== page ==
When choosing a curriculum (especially when intentionally choosing a curriculum using these questions), the hope is that you’ll be able to use the curriculum as is. Unfortunately, that very rarely happens. Instead, you’ll likely have to tweak the curriculum to make it work in your setting. Here are seven ways to tweak curriculum.
1. Adjust the timing.
A curriculum will very rarely match your specific timeframe. So, add or delete content in order to make it work in your setting. If a curriculum is too long, you might have to show a clip rather than an entire video; cut entire sections; or trim questions from a discussion. For example, because I have a short Sunday morning gathering time, I rarely use all of the video in a video-driven curriculum. Instead, I’ll choose a key clip and show it to save time. In contrast, if a curriculum is too short, you might have to add an additional clip, activity, or discussion.
2. Change the format.
The more you know the teens in your ministry, the more you can tailor curriculum for them by adjusting its format. For example, once I learned that my teens do NOT like being lectured at, I began reformatting talk-based curriculum into discussions. Having someone else’s talk as my outline still made my work considerably easier. It gave me a starting point and enabled me to use their Scripture passages and points to write a discussion that actually worked in my setting.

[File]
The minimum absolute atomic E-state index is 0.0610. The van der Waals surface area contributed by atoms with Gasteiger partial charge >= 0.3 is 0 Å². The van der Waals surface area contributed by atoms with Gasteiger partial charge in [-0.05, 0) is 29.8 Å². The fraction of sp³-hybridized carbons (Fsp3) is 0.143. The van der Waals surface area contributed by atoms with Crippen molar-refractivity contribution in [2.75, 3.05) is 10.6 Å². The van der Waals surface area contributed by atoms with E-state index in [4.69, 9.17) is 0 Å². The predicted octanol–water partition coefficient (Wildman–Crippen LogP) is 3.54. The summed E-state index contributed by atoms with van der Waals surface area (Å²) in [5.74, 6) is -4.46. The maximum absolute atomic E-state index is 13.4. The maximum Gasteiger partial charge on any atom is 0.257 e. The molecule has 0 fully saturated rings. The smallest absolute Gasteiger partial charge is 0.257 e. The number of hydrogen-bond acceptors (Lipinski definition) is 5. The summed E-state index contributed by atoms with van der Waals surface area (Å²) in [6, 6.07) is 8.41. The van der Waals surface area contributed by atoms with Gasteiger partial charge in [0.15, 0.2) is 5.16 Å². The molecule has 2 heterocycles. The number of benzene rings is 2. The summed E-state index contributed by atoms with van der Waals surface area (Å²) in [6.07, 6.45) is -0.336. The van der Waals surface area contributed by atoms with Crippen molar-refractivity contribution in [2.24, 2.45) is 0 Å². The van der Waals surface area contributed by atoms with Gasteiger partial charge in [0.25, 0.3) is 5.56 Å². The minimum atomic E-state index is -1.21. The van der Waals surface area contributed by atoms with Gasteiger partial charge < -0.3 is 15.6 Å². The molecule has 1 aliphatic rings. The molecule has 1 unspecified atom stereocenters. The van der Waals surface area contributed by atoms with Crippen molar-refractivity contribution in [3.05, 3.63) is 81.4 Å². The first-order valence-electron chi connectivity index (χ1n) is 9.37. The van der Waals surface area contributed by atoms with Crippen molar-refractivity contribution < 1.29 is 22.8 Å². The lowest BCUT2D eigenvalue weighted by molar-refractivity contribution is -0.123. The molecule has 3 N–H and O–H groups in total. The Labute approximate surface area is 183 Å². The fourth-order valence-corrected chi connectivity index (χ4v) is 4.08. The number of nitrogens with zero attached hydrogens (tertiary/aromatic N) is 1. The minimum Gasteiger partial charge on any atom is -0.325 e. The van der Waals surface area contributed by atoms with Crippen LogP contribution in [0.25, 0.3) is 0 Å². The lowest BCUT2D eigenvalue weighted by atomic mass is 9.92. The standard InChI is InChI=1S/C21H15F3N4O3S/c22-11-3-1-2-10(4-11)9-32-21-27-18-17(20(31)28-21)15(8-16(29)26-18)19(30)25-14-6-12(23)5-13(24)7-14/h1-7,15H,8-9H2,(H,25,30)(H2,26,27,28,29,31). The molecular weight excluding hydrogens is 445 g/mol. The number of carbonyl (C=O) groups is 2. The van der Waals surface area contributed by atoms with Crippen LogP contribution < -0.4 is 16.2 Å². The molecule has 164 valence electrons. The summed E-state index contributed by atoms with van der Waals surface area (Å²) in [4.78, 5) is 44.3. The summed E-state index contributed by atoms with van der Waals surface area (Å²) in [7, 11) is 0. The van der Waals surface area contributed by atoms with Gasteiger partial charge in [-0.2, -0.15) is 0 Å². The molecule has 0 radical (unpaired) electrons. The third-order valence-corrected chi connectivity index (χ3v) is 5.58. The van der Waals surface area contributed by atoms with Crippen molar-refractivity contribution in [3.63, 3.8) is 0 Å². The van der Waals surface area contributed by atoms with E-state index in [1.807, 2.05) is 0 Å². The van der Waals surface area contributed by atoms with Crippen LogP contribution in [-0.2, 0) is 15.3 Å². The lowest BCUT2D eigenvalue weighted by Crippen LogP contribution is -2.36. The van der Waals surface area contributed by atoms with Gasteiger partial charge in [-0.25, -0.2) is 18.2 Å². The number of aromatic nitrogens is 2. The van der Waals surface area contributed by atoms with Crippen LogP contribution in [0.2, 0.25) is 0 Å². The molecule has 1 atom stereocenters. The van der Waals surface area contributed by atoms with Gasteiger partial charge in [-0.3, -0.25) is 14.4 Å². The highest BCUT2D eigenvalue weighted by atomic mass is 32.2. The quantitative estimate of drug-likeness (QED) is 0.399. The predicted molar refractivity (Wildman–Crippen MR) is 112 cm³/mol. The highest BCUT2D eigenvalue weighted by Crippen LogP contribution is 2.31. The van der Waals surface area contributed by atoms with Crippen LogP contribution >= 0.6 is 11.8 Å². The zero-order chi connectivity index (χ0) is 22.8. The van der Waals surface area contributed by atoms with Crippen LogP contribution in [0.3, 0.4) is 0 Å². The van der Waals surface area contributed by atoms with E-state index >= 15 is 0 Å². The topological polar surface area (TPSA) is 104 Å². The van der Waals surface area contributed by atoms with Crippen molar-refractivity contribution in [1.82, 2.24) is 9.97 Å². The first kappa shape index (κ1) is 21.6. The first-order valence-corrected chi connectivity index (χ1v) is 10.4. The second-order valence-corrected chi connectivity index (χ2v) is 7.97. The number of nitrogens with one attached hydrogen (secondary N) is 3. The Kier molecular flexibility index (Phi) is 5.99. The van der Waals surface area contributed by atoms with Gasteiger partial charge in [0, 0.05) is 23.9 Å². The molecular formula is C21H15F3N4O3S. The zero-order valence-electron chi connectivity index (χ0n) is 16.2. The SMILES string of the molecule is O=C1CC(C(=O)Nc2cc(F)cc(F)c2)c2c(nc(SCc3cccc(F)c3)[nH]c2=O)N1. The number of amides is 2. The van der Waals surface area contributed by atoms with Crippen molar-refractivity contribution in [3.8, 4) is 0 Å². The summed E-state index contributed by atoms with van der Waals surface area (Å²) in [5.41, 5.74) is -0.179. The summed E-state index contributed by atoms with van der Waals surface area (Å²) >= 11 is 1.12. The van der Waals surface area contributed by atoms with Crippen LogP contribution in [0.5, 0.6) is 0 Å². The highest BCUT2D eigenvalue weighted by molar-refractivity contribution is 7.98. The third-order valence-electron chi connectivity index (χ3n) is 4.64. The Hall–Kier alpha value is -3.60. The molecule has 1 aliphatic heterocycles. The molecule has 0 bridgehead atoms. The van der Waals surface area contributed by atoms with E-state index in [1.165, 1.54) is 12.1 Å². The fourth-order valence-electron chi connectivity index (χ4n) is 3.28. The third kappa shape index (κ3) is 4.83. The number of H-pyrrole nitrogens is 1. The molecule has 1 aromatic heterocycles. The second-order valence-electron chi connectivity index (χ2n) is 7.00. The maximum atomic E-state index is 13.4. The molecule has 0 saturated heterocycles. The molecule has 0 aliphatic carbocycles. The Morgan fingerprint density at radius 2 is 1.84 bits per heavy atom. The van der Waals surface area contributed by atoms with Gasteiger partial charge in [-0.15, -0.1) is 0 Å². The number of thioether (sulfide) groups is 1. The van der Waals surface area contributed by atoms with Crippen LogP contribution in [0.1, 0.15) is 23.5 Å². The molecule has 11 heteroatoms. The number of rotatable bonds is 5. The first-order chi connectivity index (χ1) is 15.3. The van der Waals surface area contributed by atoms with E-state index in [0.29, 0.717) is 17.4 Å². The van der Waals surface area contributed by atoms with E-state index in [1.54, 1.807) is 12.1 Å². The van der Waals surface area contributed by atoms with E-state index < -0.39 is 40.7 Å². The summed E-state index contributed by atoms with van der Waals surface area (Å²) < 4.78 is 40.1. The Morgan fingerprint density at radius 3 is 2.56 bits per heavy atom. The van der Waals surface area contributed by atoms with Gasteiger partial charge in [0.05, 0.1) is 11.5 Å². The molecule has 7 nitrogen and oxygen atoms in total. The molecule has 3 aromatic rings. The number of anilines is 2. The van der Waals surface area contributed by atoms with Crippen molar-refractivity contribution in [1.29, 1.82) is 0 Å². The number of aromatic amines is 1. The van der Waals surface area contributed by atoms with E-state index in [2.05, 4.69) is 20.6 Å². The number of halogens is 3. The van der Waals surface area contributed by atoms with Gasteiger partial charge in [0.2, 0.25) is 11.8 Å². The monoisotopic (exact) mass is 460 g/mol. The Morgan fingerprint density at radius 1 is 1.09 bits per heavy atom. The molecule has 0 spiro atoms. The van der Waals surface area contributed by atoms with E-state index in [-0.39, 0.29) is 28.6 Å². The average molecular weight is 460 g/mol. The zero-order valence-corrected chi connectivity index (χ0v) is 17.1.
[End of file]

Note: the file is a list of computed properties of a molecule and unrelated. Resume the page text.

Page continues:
3. Contextualize theology.
Curriculums are written with certain theological slants to them. It’s up to you to know what the theological bent of the curriculum is and whether or not that’ll fly in your context. If it won’t, then you need to contextualize the theology for your setting. As an example, when I was in grad school, one of our assignments was to work through a specific evangelism-focused curriculum with our youth ministries. Had I been searching for a curriculum, this is one I never would have chosen. Even though it was well-written and theologically sound, it wasn’t theologically suitable in my mainline context where, as a whole, we don’t talk about evangelism in the same way that more evangelical settings do. So, I had to adjust it. I showed the videos that I thought would challenge my teens. Then I wrote new discussion questions – ones that didn’t abandon the concept of evangelism but instead, altered it to make sense in our context. Because it was so different than what we normally discuss, this series actually became one of my students’ favorites of the year.
4. Modify the content to meet your long-term goal of who you want your students to become.